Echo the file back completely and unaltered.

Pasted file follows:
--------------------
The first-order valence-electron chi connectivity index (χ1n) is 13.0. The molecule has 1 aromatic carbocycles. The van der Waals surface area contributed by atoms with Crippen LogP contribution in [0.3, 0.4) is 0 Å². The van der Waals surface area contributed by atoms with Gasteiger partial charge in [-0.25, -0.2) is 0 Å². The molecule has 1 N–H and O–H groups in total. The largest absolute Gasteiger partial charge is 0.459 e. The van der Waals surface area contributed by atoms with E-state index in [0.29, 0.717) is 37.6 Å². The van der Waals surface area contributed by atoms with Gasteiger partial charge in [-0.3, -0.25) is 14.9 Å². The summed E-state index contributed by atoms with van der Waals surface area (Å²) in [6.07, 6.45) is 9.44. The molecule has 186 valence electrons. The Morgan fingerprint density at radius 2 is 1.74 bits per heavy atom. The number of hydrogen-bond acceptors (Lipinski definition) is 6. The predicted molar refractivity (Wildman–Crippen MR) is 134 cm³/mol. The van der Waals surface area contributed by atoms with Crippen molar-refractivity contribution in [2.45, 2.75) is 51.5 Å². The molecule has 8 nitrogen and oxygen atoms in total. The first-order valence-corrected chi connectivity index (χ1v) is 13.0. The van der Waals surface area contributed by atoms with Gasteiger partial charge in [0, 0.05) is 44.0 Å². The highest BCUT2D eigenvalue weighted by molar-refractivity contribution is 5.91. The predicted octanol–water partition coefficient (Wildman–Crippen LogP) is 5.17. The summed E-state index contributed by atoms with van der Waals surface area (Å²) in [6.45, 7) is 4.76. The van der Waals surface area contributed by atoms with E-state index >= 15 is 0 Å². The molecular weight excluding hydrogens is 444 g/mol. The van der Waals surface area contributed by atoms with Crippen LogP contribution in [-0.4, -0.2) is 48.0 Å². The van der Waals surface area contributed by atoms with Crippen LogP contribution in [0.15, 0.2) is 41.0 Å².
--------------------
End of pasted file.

The first-order valence-electron chi connectivity index (χ1n) is 13.0. The molecule has 1 aromatic carbocycles. The van der Waals surface area contributed by atoms with Crippen LogP contribution in [0.3, 0.4) is 0 Å². The van der Waals surface area contributed by atoms with Gasteiger partial charge in [-0.25, -0.2) is 0 Å². The molecule has 1 N–H and O–H groups in total. The largest absolute Gasteiger partial charge is 0.459 e. The van der Waals surface area contributed by atoms with E-state index in [0.29, 0.717) is 37.6 Å². The van der Waals surface area contributed by atoms with Gasteiger partial charge in [-0.3, -0.25) is 14.9 Å². The summed E-state index contributed by atoms with van der Waals surface area (Å²) in [6.07, 6.45) is 9.44. The molecule has 186 valence electrons. The Morgan fingerprint density at radius 2 is 1.74 bits per heavy atom. The number of hydrogen-bond acceptors (Lipinski definition) is 6. The predicted molar refractivity (Wildman–Crippen MR) is 134 cm³/mol. The van der Waals surface area contributed by atoms with Crippen molar-refractivity contribution in [2.45, 2.75) is 51.5 Å². The molecule has 8 nitrogen and oxygen atoms in total. The first-order valence-corrected chi connectivity index (χ1v) is 13.0. The van der Waals surface area contributed by atoms with Gasteiger partial charge in [0, 0.05) is 44.0 Å². The highest BCUT2D eigenvalue weighted by molar-refractivity contribution is 5.91. The predicted octanol–water partition coefficient (Wildman–Crippen LogP) is 5.17. The summed E-state index contributed by atoms with van der Waals surface area (Å²) in [6.45, 7) is 4.76. The van der Waals surface area contributed by atoms with E-state index >= 15 is 0 Å². The molecular weight excluding hydrogens is 444 g/mol. The van der Waals surface area contributed by atoms with Crippen LogP contribution in [-0.4, -0.2) is 48.0 Å². The van der Waals surface area contributed by atoms with Crippen LogP contribution in [0.15, 0.2) is 41.0 Å².